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The Bazaar of Bad Dreams: Stories


The Bazaar of Bad Dreams: Stories

Stephen King has been active in the writing game long enough that a fourth generation of readers is discovering his books. With respect to his more recent novels, the argument could be made (and has been made) that his best work is long behind him. In response, I would give holders of that opinion the hefty new collection of King’s shorter work, the appropriately titled THE BAZAAR OF BAD DREAMS. It demonstrates conclusively that King still knows how to spin a heck of a yarn while also creating some of the best work of his career.

These 18 stories (and two longer poems) were published between 2009 and 2015, with the exception of “Obits,” which is seeing the light of day here for the first time. The sources range from the obscure (Granta Journal, Tin House) to the self-styled literary (The New Yorker, The Atlantic, Harper's Monthly) and points in between. There are two epic poems from Playboy and two stories that originally saw life as audiobooks and eBooks. You probably have read at least a couple of them before, either in their original form or in a “best of” collection, but unless you 1) have a lot of discretionary time on your hands, and 2) use it to read and collect all things King, it is doubtful that you’ve read all of these stories.

"[THE BAZAAR OF BAD DREAMS] demonstrates conclusively that King still knows how to spin a heck of a yarn while also creating some of the best work of his career."

THE BAZAAR OF BAD DREAMS kicks off with a strong winner (as every good anthology should) with the deceptively simple title of “Mile 81.” It’s a novella, which is a fancy way of saying that it’s a longer shorter work, and King fits a lot into the story without making it bulge. You have Good Samaritans, a kid who is some place he shouldn’t be, a couple of children in peril, a wonderfully frightening and unknowable menace, and some victims. You will never be able to drive past a highway rest stop or exit --- deserted or otherwise --- without thinking of “Mile 81” and that mud-covered car.

Speaking of children in peril, how about their opposites? Think about your childhood. Was there a kid who you feared and would cross the street or take a different route home to avoid? We all had one, including myself, and I thought of him as I read “Bad Little Kid,” which was an immensely popular German eBook. Throw in a touch (or maybe a slap) of the supernatural, and you’ll be looking over your shoulder all over again (as if you ever stopped).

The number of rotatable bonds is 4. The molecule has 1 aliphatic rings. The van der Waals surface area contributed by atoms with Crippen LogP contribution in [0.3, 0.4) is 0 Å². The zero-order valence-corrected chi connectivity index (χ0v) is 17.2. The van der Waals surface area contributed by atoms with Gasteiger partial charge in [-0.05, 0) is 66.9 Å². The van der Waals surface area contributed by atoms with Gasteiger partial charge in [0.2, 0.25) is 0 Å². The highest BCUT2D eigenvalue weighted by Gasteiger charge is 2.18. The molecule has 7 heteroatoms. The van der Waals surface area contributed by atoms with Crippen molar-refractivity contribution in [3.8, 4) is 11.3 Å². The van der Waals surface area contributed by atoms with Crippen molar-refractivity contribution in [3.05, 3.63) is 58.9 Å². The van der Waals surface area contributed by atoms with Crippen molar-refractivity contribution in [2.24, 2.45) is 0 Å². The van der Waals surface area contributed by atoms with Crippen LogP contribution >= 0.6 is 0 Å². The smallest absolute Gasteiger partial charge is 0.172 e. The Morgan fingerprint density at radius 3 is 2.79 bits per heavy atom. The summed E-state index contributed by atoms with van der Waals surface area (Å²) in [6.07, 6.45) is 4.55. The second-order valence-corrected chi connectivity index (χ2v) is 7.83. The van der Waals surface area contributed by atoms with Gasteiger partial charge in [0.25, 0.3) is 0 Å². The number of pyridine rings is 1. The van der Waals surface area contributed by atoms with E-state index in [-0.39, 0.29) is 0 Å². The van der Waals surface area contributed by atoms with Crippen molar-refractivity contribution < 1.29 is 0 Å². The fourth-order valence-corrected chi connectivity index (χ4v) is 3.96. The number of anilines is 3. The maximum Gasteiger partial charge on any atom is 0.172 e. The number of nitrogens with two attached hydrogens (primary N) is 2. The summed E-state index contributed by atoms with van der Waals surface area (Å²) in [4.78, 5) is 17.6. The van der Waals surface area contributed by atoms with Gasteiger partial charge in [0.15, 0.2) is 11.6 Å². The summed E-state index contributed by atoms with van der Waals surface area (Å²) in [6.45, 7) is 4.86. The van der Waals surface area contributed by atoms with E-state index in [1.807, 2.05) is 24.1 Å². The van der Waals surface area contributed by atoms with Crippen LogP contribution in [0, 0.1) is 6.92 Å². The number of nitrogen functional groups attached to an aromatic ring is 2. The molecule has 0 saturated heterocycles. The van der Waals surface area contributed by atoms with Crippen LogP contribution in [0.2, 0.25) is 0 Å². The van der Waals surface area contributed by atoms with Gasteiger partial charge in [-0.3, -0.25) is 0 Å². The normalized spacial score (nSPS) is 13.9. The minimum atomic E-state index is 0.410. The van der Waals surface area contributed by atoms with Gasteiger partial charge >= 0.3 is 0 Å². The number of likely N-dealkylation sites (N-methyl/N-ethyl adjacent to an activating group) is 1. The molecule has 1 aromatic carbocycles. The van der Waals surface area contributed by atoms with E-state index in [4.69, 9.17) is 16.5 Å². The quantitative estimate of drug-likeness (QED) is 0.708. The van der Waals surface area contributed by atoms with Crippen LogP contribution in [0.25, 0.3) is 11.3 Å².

Then we have “Ur,” which was originally published exclusively as a Kindle single back in the day (just a few years ago, actually) when pretty much all that a Kindle did was function as an eBook reader. The story concerns an English professor at a mediocre university who reluctantly purchases a Kindle, receives a pink one (they only came in white at the time), and discovers that he can purchase stories that were never written in this reality by his favorite authors. It can do a bit more, though, and with fateful consequences. “Ur” caused me to charge up my first generation Kindle just to see if I could obtain similar results (the answer would be “no”). Before I read “Ur,” my super-genius eight-year-old granddaughter and I happened to have a discussion about some of the issues raised in “Ur” --- about whether or not one could change things, and how it would change other things. The timing may have been coincidental. It’s an unforgettable story, lightly told but powerfully memorable.

There is more. Much more. Do you miss what might be called the “old” King? The guy who wrote “Children of the Corn” and “The Jaunt”? Well, my friends, that King is well represented here in a story titled “The Little Green God of Agony.” This bad boy, which is all about chronic pain and its causes and cures, has seen life in print and art form. The print one is here, but you can find the sequential art version online (for free) as well. You’ll never have a backache again without thinking of it.

King also makes a return to the western genre (what was The Dark Tower series, particularly the first few books, if not a western?) in “A Death,” which interestingly enough appeared for the first time in The New Yorker. It’s a tale of a rush to rough justice and is one of the best pieces of short western fiction I have read. And for those who don’t consider King to be a “serious” author, try “That Bus Is Another World” or the dead-on brilliant “Premium Harmony,” both of which put me strongly in the mind of John Cheever, particularly the latter. These two very different stories illustrate how life is made of moments and how quickly and irrevocably things can change. Or don’t.

One quibble: It would have been nice to have the original source of each of the previously published stories identified in THE BAZAAR OF BAD DREAMS. What is terrific, though, is that instead we get an introduction to each story written by King himself, which is worth the price of admission all by itself. To name but one, the introduction to “Batman and Robin Have an Altercation” (and, in recent memory, has there been a better title than that?) uses a wonderful metaphor to describe the forms in which stories come to him. The introductions make for a wonderful lagniappe to a collection that will leave all of its readers enthralled.

Reviewed by Joe Hartlaub on November 6, 2015

The Bazaar of Bad Dreams: Stories
by Stephen King

  • Publication Date: October 18, 2016
  • Genres: Fiction, Short Stories, Suspense, Thriller
  • Mass Market Paperback: 704 pages
  • Publisher: Pocket Books
  • ISBN-10: 150112787X
  • ISBN-13: 9781501127878